The Difference Between Internal Hemorrhoids and External Hemorrhoids

The Difference Between Internal Hemorrhoids and External Hemorrhoids

The Difference Between Internal Hemorrhoids and External Hemorrhoids

There are two primary types of bleeding hemorrhoids: internal and external. See below for the more detailed description of The Difference Between Internal Hemorrhoids and External Hemorrhoids.

Internal hemorrhoids

You can't see or feel these hemorrhoids, usually don't hurt or itch. But straining or irritation from passing stool can injure hemorrhoid's delicate surface and cause it to bleed.

You may notice small amounts of hemorrhoids bleeding on your toilet tissue or in the toilet bowl. Because internal membranes lack pain-sensitive nerve fibers, these hemorrhoids usually don't cause discomfort.

However, you may experience a feeling of fullness in your rectum following a bowel movement.

Sometimes, internal hemorrhoid may stretch down until it bulges outside your anus. It is called a prolapsed hemorrhoid. A prolapsed hemorrhoid will come back inside your rectum on its own, or you could gently push it back inside. If hemorrhoid remains displaced (prolapsed), it can cause a constant, dull ache. When irritated, it can itch or bleed.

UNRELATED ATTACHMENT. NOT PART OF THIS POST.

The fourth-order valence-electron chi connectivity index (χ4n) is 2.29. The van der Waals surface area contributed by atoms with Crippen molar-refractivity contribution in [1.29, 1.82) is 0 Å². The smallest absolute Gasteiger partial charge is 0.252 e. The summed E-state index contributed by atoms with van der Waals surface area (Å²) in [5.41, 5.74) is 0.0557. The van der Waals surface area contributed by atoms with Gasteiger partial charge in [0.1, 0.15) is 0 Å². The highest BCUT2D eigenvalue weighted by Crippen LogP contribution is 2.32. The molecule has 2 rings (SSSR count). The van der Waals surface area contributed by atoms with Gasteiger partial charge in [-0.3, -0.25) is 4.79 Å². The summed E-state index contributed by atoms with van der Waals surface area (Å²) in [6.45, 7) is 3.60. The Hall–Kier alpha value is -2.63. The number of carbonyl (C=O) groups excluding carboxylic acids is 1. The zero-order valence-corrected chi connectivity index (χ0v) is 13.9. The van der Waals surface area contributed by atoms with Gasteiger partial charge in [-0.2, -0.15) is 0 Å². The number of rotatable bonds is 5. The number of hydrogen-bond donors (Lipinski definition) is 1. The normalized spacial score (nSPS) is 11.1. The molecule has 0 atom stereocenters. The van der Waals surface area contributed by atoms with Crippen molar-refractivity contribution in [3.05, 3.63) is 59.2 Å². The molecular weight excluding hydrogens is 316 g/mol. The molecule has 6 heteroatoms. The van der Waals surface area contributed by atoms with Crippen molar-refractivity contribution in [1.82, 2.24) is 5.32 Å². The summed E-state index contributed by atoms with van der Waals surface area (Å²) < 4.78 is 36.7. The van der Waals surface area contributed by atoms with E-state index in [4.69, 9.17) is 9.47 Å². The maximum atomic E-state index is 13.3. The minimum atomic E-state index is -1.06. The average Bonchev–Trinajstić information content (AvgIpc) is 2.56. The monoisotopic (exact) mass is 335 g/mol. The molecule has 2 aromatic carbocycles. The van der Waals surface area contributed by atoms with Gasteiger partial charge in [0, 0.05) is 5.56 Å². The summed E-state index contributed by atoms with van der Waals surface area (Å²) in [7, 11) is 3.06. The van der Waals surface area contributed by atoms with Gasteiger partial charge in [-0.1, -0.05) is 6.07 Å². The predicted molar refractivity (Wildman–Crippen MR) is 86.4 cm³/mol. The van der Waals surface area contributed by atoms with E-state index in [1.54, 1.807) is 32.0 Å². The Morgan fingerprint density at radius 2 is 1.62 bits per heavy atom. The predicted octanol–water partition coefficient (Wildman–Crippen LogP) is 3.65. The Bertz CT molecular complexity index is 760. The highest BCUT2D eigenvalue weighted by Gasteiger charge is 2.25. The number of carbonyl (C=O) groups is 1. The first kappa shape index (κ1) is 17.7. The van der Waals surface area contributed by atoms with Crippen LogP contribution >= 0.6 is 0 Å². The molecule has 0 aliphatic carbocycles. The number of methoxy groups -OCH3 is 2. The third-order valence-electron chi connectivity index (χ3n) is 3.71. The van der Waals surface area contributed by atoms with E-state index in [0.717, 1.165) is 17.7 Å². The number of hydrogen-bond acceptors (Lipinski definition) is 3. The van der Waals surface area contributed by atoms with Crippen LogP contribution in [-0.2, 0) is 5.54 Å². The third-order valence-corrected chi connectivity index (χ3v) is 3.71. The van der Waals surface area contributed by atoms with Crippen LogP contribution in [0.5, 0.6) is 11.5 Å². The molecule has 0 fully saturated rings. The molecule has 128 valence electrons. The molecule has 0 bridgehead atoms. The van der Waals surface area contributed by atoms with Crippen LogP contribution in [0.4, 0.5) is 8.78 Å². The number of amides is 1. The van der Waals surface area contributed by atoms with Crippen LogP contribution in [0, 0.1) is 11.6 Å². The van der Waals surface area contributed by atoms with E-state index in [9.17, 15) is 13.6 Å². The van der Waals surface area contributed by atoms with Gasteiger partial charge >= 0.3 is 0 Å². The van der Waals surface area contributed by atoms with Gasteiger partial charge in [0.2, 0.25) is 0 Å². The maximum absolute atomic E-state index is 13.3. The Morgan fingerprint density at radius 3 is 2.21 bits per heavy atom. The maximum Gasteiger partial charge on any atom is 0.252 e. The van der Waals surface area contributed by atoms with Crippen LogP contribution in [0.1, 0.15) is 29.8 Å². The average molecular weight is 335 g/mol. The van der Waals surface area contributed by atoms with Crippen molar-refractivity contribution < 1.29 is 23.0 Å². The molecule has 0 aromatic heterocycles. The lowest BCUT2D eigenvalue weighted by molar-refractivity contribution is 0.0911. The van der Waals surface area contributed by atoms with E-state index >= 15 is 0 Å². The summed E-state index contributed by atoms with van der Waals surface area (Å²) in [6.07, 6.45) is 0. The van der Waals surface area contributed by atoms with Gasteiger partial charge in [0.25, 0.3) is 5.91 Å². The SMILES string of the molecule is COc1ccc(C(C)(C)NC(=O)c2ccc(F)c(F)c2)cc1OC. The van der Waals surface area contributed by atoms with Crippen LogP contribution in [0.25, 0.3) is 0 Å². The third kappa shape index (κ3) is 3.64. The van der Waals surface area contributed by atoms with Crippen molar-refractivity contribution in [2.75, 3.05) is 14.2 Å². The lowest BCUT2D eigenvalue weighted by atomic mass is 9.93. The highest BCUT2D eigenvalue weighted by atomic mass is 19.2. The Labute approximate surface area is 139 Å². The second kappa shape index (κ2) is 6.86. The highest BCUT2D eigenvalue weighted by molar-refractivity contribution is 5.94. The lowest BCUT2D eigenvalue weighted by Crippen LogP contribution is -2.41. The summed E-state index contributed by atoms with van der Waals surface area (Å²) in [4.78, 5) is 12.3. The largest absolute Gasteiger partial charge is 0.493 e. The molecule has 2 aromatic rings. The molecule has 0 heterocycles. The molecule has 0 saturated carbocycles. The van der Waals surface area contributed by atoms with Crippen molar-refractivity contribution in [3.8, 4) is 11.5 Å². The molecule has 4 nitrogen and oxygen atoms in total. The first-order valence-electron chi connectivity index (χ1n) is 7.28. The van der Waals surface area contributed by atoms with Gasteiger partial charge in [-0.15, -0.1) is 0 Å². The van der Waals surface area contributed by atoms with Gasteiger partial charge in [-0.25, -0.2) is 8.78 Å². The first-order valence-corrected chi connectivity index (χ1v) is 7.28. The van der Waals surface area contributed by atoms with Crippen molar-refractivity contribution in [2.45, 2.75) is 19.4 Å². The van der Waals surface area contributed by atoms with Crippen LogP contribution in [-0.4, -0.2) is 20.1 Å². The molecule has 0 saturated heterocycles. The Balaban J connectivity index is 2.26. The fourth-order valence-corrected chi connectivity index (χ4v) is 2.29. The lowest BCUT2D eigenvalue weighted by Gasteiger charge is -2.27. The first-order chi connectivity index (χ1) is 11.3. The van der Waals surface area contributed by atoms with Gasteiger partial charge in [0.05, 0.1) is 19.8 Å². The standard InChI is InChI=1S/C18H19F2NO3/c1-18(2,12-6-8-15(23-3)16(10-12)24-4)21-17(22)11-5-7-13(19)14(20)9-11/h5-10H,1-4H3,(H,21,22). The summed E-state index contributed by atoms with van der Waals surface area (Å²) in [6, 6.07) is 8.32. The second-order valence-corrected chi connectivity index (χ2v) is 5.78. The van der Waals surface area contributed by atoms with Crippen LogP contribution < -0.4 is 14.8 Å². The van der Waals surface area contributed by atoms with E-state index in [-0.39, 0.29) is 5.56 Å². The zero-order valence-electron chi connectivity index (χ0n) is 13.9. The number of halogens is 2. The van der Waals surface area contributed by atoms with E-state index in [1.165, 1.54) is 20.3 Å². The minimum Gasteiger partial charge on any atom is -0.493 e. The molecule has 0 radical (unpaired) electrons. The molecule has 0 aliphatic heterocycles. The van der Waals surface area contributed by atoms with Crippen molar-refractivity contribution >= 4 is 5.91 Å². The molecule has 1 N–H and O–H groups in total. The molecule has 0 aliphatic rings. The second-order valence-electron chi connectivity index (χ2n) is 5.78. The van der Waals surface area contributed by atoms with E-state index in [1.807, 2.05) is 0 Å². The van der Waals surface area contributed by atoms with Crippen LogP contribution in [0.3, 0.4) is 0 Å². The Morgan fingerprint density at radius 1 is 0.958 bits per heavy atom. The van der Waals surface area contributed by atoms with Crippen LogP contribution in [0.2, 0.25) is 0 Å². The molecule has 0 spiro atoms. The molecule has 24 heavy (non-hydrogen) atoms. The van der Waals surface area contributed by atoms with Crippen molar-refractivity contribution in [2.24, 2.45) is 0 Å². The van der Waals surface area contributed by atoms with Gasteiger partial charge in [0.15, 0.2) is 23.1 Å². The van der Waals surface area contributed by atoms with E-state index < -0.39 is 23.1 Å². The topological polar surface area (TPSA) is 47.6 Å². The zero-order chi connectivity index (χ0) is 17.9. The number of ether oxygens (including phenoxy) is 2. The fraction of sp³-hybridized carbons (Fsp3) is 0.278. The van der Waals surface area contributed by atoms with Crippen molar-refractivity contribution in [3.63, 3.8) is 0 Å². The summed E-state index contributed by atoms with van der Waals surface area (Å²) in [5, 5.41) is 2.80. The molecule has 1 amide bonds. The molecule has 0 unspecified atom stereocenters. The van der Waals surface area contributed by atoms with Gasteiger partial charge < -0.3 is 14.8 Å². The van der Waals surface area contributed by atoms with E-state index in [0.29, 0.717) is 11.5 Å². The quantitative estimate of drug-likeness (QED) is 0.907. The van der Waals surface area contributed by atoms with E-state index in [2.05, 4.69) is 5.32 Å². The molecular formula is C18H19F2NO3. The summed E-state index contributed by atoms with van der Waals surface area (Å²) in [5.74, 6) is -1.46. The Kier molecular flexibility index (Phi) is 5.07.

Internal hemorrhoids are pretty harmless. But since their bleeding could mask blood from a dangerous source of colorectal cancer, they should be treated.

External hemorrhoids

External hemorrhoids include the veins outside the anus. They usually cause most of the symptoms we commonly hear about --- pain, burning, and itching. Small external hemorrhoids typically do not produce symptoms.

Larger ones, however, can interfere and painful with cleaning the anal area after a bowel movement. If a blood clot forms, you may feel a tender lump on the edge of your anus. You may see some bleeding from your hemorrhoids on the toilet paper or in the toilet after a bowel movement.

If external hemorrhoid becomes strangulated (cut off from blood supply), a clot can form in it and become an excruciatingly painful thrombosed hemorrhoid. Because of these unpleasant symptoms, external hemorrhoids get the most treatment attention.

Once the rectal veins have been stretched out and hemorrhoids created, they are trying to get rid of entirely and tend to recur with less straining than it took to cause them in the first place.

Fortunately, good habits and simple medical treatment usually control hemorrhoids well, and surgery is only recommended in unusually severe cases.

Additional information about The Difference Between Internal Hemorrhoids and External Hemorrhoids can be found here about the less common external types, such as pregnancy hemorrhoids and thrombosed hemorrhoids.

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